Now, perhaps on a full union shoot the speed of experienced AC's and grips may make this point negligible, but on a $10K music video ... ?
Also, today's generation of new directors have usually (although not always) come from a background of video, usually having cut their teeth on an XL-1 or PD-150 (or sometimes a Bolex). A large degree of their creativity comes from the fact that they feel they can put that camera anywhere and experiment with various angles, etc.
The Minima allows for that kind of creativity. And the 200' loads have neve been a hindrance. It takes about 30 seconds to reload - longer, if it's your first time.
Or maybe I'm just biased.
If you're looking to do any of that small shutter effect that is one of Hype's trademarks, there are only two 16mm cameras that can do this....
Just a note-Armanda Costanza Inc. in Nashville has an XTR Prod with the eleven position shutter.
>>Problem, Super16mm or 35?
Super 16, on your budget.
>>It's to be shown on BET. And I was wondering if it is possible to >enhance the contrast and color of the processed footage as easily in >post as it is with DVCAM in Final Cut Pro and After Effects?
Yes. Easier. Get a good telecine, like a Spirit.
>>It will be a two day shoot. The shooting condition will be exterior, clear, >early to mid-day, strong colors in playground setting.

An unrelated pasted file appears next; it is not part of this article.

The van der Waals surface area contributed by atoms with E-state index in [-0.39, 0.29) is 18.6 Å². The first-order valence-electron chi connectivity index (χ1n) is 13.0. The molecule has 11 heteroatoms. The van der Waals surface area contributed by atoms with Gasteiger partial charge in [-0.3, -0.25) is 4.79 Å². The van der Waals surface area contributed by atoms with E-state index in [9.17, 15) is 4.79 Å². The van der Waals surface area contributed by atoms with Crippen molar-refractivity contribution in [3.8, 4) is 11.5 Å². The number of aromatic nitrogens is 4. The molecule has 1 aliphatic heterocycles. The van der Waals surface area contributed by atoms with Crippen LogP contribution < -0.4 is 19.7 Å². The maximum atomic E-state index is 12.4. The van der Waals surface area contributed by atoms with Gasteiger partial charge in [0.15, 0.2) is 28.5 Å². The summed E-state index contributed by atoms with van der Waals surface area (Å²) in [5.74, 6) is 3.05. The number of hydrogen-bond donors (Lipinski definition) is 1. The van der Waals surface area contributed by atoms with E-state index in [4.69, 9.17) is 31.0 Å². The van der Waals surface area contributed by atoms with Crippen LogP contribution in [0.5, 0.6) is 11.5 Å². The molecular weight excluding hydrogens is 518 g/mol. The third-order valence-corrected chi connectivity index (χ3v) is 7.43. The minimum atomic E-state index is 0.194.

How much lighting/grip equipment will you have, and how big a crew will you have to work it? 7245 might be a little contrasty. I think I'd opt for something faster and with lower contrast so you can make the image work with minimal tweaking on set. You can add all the color and contrast you want later. 7218 or 7229 would be good options, especially with a narrow shutter angle.
>>A friend recommended I try out the Aaton Minima S16. I wonder if the >quality will be sharp with a Kodak 50D stock.
Depends on the lens, the lab and the telecine. I had to do a one-man-band shoot with the A-Minima a while back and I didn't find it a fast camera. A professional camera assistant would have been able to reload it a lot faster but I found it temperamental. The 200' loads don't last THAT long, and if you want to get all of that footage you'd better load and unload in a changing tent to make sure you have that first and last 10-15 feet.
Besides, once you put a zoom and follow focus rig on the A-Minima you might as well bump up to an SR. It's very fast to reload and your viewfinder will be orientable.
>>And is it possible to have a finished product that is similar in contrast, >color, and resolution as some of the big budget videos?
Yes. Use good lenses, a good film stock, a good lab, a good telecine, and overexpose a little for a thick negative.
Art Adams, DP [film|hdtv|sdtv]
Mountain View, California - "Silicon Valley"